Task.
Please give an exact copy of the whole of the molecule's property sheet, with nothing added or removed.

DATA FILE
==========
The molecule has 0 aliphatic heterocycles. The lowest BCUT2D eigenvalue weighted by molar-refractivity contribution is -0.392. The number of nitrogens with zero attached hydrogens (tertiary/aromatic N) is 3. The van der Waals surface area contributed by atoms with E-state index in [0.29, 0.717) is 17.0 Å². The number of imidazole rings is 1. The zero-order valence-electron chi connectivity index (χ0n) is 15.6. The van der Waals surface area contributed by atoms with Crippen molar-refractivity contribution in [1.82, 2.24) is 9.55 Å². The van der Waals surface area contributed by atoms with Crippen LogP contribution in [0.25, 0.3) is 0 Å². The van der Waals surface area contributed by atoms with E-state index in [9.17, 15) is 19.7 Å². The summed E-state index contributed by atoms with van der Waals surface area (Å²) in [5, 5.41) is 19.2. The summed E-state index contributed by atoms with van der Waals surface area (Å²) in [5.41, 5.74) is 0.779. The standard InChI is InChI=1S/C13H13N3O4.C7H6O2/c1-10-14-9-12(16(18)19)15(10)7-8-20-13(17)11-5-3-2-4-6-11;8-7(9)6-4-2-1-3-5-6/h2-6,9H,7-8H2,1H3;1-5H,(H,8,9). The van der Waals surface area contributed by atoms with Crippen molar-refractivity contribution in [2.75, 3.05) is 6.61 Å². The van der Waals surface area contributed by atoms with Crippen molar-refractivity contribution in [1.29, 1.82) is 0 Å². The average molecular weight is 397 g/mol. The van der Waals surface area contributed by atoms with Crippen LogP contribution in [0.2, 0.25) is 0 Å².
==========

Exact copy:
The molecule has 0 aliphatic heterocycles. The lowest BCUT2D eigenvalue weighted by molar-refractivity contribution is -0.392. The number of nitrogens with zero attached hydrogens (tertiary/aromatic N) is 3. The van der Waals surface area contributed by atoms with E-state index in [0.29, 0.717) is 17.0 Å². The number of imidazole rings is 1. The zero-order valence-electron chi connectivity index (χ0n) is 15.6. The van der Waals surface area contributed by atoms with Crippen molar-refractivity contribution in [1.82, 2.24) is 9.55 Å². The van der Waals surface area contributed by atoms with Crippen LogP contribution in [0.25, 0.3) is 0 Å². The van der Waals surface area contributed by atoms with E-state index in [9.17, 15) is 19.7 Å². The summed E-state index contributed by atoms with van der Waals surface area (Å²) in [5, 5.41) is 19.2. The summed E-state index contributed by atoms with van der Waals surface area (Å²) in [5.41, 5.74) is 0.779. The standard InChI is InChI=1S/C13H13N3O4.C7H6O2/c1-10-14-9-12(16(18)19)15(10)7-8-20-13(17)11-5-3-2-4-6-11;8-7(9)6-4-2-1-3-5-6/h2-6,9H,7-8H2,1H3;1-5H,(H,8,9). The van der Waals surface area contributed by atoms with Crippen molar-refractivity contribution in [2.75, 3.05) is 6.61 Å². The van der Waals surface area contributed by atoms with Crippen molar-refractivity contribution in [1.29, 1.82) is 0 Å². The average molecular weight is 397 g/mol. The van der Waals surface area contributed by atoms with Crippen LogP contribution in [0.2, 0.25) is 0 Å².